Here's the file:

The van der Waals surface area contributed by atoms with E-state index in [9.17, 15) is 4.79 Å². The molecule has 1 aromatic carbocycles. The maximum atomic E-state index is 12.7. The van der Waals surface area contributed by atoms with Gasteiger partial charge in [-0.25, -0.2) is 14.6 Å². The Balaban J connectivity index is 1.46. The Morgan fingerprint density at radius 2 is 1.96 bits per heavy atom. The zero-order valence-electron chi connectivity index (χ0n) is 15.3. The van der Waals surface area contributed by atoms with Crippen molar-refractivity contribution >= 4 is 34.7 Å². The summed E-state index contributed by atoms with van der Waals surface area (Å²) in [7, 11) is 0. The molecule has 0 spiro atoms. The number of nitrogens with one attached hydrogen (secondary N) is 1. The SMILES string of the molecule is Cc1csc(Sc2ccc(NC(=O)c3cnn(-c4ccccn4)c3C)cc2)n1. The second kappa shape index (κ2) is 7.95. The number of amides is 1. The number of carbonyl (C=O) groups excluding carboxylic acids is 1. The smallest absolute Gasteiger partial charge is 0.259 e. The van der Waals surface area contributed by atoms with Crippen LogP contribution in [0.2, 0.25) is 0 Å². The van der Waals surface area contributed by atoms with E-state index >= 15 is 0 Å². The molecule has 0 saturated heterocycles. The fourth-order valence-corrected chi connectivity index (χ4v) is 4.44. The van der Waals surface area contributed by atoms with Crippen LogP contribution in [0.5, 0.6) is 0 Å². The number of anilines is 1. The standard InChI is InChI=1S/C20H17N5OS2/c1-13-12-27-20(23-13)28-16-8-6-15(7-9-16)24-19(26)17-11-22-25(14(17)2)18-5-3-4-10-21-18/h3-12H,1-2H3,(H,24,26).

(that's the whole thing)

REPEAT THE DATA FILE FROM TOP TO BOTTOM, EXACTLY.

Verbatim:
The van der Waals surface area contributed by atoms with E-state index in [9.17, 15) is 4.79 Å². The molecule has 1 aromatic carbocycles. The maximum atomic E-state index is 12.7. The van der Waals surface area contributed by atoms with Gasteiger partial charge in [-0.25, -0.2) is 14.6 Å². The Balaban J connectivity index is 1.46. The Morgan fingerprint density at radius 2 is 1.96 bits per heavy atom. The zero-order valence-electron chi connectivity index (χ0n) is 15.3. The van der Waals surface area contributed by atoms with Crippen molar-refractivity contribution >= 4 is 34.7 Å². The summed E-state index contributed by atoms with van der Waals surface area (Å²) in [7, 11) is 0. The molecule has 0 spiro atoms. The number of nitrogens with one attached hydrogen (secondary N) is 1. The SMILES string of the molecule is Cc1csc(Sc2ccc(NC(=O)c3cnn(-c4ccccn4)c3C)cc2)n1. The second kappa shape index (κ2) is 7.95. The number of amides is 1. The number of carbonyl (C=O) groups excluding carboxylic acids is 1. The smallest absolute Gasteiger partial charge is 0.259 e. The van der Waals surface area contributed by atoms with Crippen LogP contribution in [0.2, 0.25) is 0 Å². The van der Waals surface area contributed by atoms with E-state index >= 15 is 0 Å². The molecule has 0 saturated heterocycles. The fourth-order valence-corrected chi connectivity index (χ4v) is 4.44. The van der Waals surface area contributed by atoms with Crippen LogP contribution in [0.5, 0.6) is 0 Å². The number of anilines is 1. The standard InChI is InChI=1S/C20H17N5OS2/c1-13-12-27-20(23-13)28-16-8-6-15(7-9-16)24-19(26)17-11-22-25(14(17)2)18-5-3-4-10-21-18/h3-12H,1-2H3,(H,24,26).